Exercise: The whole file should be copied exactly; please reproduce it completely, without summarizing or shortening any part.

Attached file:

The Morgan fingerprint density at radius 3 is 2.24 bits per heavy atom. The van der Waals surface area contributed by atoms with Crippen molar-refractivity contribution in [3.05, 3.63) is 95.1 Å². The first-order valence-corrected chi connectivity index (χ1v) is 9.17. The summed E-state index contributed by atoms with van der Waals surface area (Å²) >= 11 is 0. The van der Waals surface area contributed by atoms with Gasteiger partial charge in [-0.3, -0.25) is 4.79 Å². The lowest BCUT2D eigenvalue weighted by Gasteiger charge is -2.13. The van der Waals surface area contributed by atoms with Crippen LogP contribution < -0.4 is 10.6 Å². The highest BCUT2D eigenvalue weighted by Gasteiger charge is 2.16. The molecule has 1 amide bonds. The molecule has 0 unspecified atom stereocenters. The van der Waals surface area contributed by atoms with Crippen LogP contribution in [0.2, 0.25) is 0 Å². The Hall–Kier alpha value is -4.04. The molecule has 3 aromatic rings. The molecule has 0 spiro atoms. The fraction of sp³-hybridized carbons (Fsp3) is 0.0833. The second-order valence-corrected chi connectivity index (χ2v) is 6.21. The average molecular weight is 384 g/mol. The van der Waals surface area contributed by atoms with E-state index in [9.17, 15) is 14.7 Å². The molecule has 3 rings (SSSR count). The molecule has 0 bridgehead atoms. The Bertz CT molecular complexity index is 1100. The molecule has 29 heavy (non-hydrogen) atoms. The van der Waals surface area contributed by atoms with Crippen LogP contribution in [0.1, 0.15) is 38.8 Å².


The Morgan fingerprint density at radius 3 is 2.24 bits per heavy atom. The van der Waals surface area contributed by atoms with Crippen molar-refractivity contribution in [3.05, 3.63) is 95.1 Å². The first-order valence-corrected chi connectivity index (χ1v) is 9.17. The summed E-state index contributed by atoms with van der Waals surface area (Å²) >= 11 is 0. The van der Waals surface area contributed by atoms with Gasteiger partial charge in [-0.3, -0.25) is 4.79 Å². The lowest BCUT2D eigenvalue weighted by Gasteiger charge is -2.13. The van der Waals surface area contributed by atoms with Crippen LogP contribution < -0.4 is 10.6 Å². The highest BCUT2D eigenvalue weighted by Gasteiger charge is 2.16. The molecule has 1 amide bonds. The molecule has 0 unspecified atom stereocenters. The van der Waals surface area contributed by atoms with Crippen LogP contribution in [0.2, 0.25) is 0 Å². The Hall–Kier alpha value is -4.04. The molecule has 3 aromatic rings. The molecule has 0 spiro atoms. The fraction of sp³-hybridized carbons (Fsp3) is 0.0833. The second-order valence-corrected chi connectivity index (χ2v) is 6.21. The average molecular weight is 384 g/mol. The van der Waals surface area contributed by atoms with E-state index in [9.17, 15) is 14.7 Å². The molecule has 3 rings (SSSR count). The molecule has 0 bridgehead atoms. The Bertz CT molecular complexity index is 1100. The molecule has 29 heavy (non-hydrogen) atoms. The van der Waals surface area contributed by atoms with Crippen LogP contribution in [0.1, 0.15) is 38.8 Å².